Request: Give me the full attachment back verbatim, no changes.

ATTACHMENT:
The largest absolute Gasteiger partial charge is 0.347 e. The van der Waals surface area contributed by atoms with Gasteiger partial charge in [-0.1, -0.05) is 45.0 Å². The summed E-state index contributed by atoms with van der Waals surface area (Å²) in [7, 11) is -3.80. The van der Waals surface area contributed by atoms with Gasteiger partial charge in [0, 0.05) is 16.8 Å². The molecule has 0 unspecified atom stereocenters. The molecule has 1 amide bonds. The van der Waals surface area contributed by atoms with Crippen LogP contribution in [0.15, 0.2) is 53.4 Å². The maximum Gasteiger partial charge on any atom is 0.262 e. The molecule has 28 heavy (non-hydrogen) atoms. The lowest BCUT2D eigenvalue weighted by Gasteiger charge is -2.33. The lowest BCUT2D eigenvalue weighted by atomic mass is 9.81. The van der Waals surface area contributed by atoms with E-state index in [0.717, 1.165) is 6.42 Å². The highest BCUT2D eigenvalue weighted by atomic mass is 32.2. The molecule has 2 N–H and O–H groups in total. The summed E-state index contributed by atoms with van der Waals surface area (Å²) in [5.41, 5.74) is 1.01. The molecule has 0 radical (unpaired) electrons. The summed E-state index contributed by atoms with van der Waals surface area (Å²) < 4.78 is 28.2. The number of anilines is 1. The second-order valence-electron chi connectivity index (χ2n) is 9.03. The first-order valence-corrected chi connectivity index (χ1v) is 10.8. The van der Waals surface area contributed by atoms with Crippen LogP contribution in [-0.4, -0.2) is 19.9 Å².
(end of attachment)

The largest absolute Gasteiger partial charge is 0.347 e. The van der Waals surface area contributed by atoms with Gasteiger partial charge in [-0.1, -0.05) is 45.0 Å². The summed E-state index contributed by atoms with van der Waals surface area (Å²) in [7, 11) is -3.80. The van der Waals surface area contributed by atoms with Gasteiger partial charge in [0, 0.05) is 16.8 Å². The molecule has 0 unspecified atom stereocenters. The molecule has 1 amide bonds. The van der Waals surface area contributed by atoms with Crippen LogP contribution in [0.15, 0.2) is 53.4 Å². The maximum Gasteiger partial charge on any atom is 0.262 e. The molecule has 28 heavy (non-hydrogen) atoms. The lowest BCUT2D eigenvalue weighted by Gasteiger charge is -2.33. The lowest BCUT2D eigenvalue weighted by atomic mass is 9.81. The van der Waals surface area contributed by atoms with E-state index in [0.717, 1.165) is 6.42 Å². The highest BCUT2D eigenvalue weighted by atomic mass is 32.2. The molecule has 2 N–H and O–H groups in total. The summed E-state index contributed by atoms with van der Waals surface area (Å²) in [5.41, 5.74) is 1.01. The molecule has 0 radical (unpaired) electrons. The summed E-state index contributed by atoms with van der Waals surface area (Å²) < 4.78 is 28.2. The number of anilines is 1. The second-order valence-electron chi connectivity index (χ2n) is 9.03. The first-order valence-corrected chi connectivity index (χ1v) is 10.8. The van der Waals surface area contributed by atoms with Crippen LogP contribution in [-0.4, -0.2) is 19.9 Å².